Monday, May 7, 2012

The Good Ole Days

An Old Grismill

This afternoon a look at this old gristmill brought back memories of its original use––or at least what my dad intended to use it for.  I think he bought it at an old junk store called Fry’s on North Main Street, here in Weatherford, and being a do-it-yourself kind of guy, thought he could grind his own cornmeal.
It did grind the shelled corn he poured into its hopper, but turning the wheel produced nothing close to the fine meal Mother used for cornbread, It was very coarse, more like chicken feed, so it was retired to the barn where many years later I retrieved it and have now placed it in use far different from that of long ago.
I think he frequented the junk store quite often, and probably for the same reasons most of do nowadays–-to find something useful at only a few cents on a dollar, or something surprising nice. Like the cobalt blue cathedral bottle he bought for my mother. 
One day he came home with an old cast iron kettle and from then on, it sat on the back of the cookstove, providing a constant supply of hot water. It held the heat much longer than the previous aluminum one. And yes, I still have both. Would I throw anything away?  

No, of course not, and  glad I haven't. The    old "hot water heater" has turned into a great piece for holding those Christmas poinsettias.

            Usually, Dad’s suggestions were followed withoutquestioning. There was never, never, any argument––until the time we had no milk.
         Cows are not providers of a constant supply of milk. They take a break to have a baby calf and then again become a dependable supplier of fresh milk. This  eventuality is something a farmer plans for, but plans are merely plans, and occasionally  reality rules. So for several weeks we had no milk.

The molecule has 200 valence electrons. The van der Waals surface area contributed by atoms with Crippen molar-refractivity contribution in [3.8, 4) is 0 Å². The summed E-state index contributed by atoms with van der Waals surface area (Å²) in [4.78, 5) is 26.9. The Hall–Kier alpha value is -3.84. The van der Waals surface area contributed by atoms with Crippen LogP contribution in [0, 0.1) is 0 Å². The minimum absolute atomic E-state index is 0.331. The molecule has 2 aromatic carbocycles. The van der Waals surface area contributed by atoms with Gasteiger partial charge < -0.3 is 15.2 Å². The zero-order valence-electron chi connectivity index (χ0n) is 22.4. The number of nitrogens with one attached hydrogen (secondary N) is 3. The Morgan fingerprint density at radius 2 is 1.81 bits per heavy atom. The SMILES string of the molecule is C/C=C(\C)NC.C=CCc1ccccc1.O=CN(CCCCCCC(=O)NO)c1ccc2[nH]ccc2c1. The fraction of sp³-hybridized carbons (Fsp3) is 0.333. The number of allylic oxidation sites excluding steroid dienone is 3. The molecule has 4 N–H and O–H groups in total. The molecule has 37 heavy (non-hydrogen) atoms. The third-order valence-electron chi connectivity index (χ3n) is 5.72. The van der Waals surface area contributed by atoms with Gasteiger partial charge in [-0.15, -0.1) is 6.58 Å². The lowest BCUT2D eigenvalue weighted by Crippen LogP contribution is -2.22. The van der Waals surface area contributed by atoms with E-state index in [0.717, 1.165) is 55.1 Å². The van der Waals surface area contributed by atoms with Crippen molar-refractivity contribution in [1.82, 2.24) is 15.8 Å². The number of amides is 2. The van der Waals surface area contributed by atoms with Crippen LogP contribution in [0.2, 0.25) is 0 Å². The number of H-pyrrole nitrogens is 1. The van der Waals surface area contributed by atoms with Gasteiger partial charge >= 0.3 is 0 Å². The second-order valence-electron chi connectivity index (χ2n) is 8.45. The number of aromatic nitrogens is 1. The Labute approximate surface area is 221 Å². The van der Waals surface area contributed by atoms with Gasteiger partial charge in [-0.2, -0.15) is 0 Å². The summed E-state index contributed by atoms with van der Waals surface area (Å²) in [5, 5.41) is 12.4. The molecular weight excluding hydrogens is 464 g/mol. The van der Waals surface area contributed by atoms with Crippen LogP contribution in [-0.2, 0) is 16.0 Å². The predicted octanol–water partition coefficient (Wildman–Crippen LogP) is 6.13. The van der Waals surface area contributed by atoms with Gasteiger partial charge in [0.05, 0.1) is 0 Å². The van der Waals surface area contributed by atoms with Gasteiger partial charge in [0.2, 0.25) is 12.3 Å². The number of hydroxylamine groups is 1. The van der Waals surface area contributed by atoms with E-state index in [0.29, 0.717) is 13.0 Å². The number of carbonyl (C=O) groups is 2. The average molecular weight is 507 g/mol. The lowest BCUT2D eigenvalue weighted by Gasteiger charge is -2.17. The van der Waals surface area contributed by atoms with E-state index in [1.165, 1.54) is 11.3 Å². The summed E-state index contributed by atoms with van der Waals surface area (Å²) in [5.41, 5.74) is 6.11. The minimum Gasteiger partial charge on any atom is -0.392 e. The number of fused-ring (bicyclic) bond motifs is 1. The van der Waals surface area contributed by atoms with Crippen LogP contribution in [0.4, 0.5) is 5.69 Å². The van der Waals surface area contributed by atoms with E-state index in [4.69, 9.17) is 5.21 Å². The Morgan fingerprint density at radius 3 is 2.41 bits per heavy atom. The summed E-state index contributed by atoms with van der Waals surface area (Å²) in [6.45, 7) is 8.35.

In these modern times, a trip to the grocery store would be the logical thing to do, but these are tales of farm life in the Depression Era. A person did not drive twelve miles to town to buy milk, plus the ice to keep it chilled, in order to have fresh milk for a couple of days. Not even to pour over your morning cereal.
         Dad started each day fortified with a hefty breakfast: a bowl of oatmeal, some sort of cured pork,( although it usually began to taste a bit stale between hog-killing times),  an egg, and several biscuits.
         On the other hand, I refused to eat those slimy oats, merely poked at my eggs, would not drink milk, and was generally a bratty kid at breakfast time. So, even in those hard times, I was humored with boxed ceral—usually Post Corn Flakes which at that time cost less than 10¢ for a large box.
         So-o-o, we had no milk. Dad doused his bowl of slimy oats with generous helpings of butter and sugar. I stared at choices: my box of dry cereal, the platter of scrambled eggs, or the remaining dish of oats.  My father suggested I add sugar and water to the corn flakes and they’d be almost as good as before.
         With the choices before me, that seemed like the best idea so I dished up my corn flakes and sugar, and tried the new watery taste. It was a taste I never tried again. And Dad never suggested it again.

Ah-h, the good ole days!